By the way, here are some things that don't count as hydration:
  • Beer
  • Wine
  • Any other alcohol
  • Soda
Seems pretty self-evident, but I have heard stories of people who go out drinking the night before a long run or race and then wonder why they cramped up or crash. Because alcohol (and soda) is a diuretic that dehydrates you. Save your celebratory drink for after your long run.

Activity Level - Perhaps the hardest thing to be smart about is the activity piece of things. And it's the easiest to over look.

I try my best to not do anything on a Friday (cross train or run) before a super long training run. I'd prefer my legs to be as fresh as possible.

I try not to be on my feet excessively the day before either, whether it's standing still or walking around a lot. (For instance, going to an amusement park and walking around the park + standing in one spot while in long lines is not a good idea the day before your 20.)

Even though it pains me, I typically don't go out to movies or game nights or other social gatherings on Friday. I go home, I fuel up, I lay out the stuff I need for the next day, and I go to sleep. Make sure you get a really good night of sleep. It's boring and makes you a social outcast, but that is the price you pay to be a marathoner.

Step Three: Run It
You're ready, mentally and physically, so now just go do what you do - run.

Use the 20 as a test for marathon day.
  • Wear your marathon outfit.
  • Don't dawdle at the SAGs - get what you need and go. On marathon day, you won't stand around and gab at SAGs, so practice that now.
  • Carry whatever you plan to carry - water, fuel, phone - so that you know if it will get on your nerves or not.
  • Try different fueling options. I fuel on pretzels, gummi bears, and candy corn, since that is what I'm used to from SAGs. If you're going to attempt Gu, sport beans, energy chews, etc you'd better do it now.
  • Practice drinking and/or eating while running. I still stink at drinking on the run, but have gotten slightly better.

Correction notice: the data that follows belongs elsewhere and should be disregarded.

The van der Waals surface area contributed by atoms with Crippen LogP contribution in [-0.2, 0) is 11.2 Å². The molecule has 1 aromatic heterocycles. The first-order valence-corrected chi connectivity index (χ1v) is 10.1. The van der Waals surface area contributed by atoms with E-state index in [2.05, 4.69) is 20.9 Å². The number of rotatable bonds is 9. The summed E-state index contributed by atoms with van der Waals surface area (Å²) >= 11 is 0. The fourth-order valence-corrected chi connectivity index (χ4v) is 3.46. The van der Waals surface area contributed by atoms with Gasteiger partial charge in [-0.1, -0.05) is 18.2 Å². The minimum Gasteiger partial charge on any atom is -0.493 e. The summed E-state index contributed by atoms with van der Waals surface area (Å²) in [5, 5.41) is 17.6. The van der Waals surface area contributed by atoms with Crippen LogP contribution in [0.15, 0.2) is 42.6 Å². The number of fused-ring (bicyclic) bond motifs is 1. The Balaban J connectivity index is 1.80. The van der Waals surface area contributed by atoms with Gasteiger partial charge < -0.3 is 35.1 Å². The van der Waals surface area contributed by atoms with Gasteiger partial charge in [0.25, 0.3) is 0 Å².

• When you get tired, imagine what you would do on race day. Try to find it within yourself to keep running, no matter what.
Have fun too. Remember that what you are doing is an incredible accomplishment. Enjoy the time with your teammates. Talk about the food you are going to celebrate with. Tell them when you're feeling bad - they'll pull you through. Tell bad jokes. Be on the lookout for "That's what she said!" moments. When everyone's brain starts turning to mush, work together to make sure you don't take a wrong turn and end up going 22 miles instead of 20 (it has happened).

Don't be surprised if you get emotional near the end of your first 20. I still get goose bumps thinking about mine. I'm not ashamed to admit that I cried a little bit.

Step Four: Aftermath
You just ran 20 miles, woo hoo! That means you can sit on the couch for the next 10 hours and not move a muscle until you transfer yourself into your bed, right?


That is probably the worst thing you can do.

It's simple physics - a body in motion stays in motion.

Try to walk a little and stay somewhat active for at least part of the rest of the day. You will hurt a lot more the next day if you don't. I usually feast, then go home, shower, put on compression socks, take a nap, then try to be active around the house - even if it just doing laundry or cleaning.

Oh, and make sure you CELEBRATE. You were a well-behaved monk for 48 hours - go out and reap the rewards now.


So that is my not-so-sage advice for tackling your 20 miler. I feel like I can stand by it, because of all of my 20+ mile runs, only one of them was miserable (Raleigh Rock n Roll Marathon, I'm looking at you). To be honest, the rest were actually pretty great. Empowering. FUN, even - because I have found what works for me.

Do you have to do all of this stuff? Nope. I bet you could run twenty miles even without thoughtful preparation and rest. A lot of people do. But here's my thing - do you want that 20 miles to be a slog, or do you want to feel victorious when it is over? Do you want to do it just to get it over with, or do you want to feel like you have improved and grown as a runner?

For me, I don't want to go on a half assed 3+ hour run at the butt crack of dawn on a Saturday morning. If you're going to do it, why not do your best?

With that, I'll wish you happy prepping and see you all out there on Saturday!

Further reading on my 20+ experiences from last year's MTT, if you're interested or bored:

First 20 Miler Ever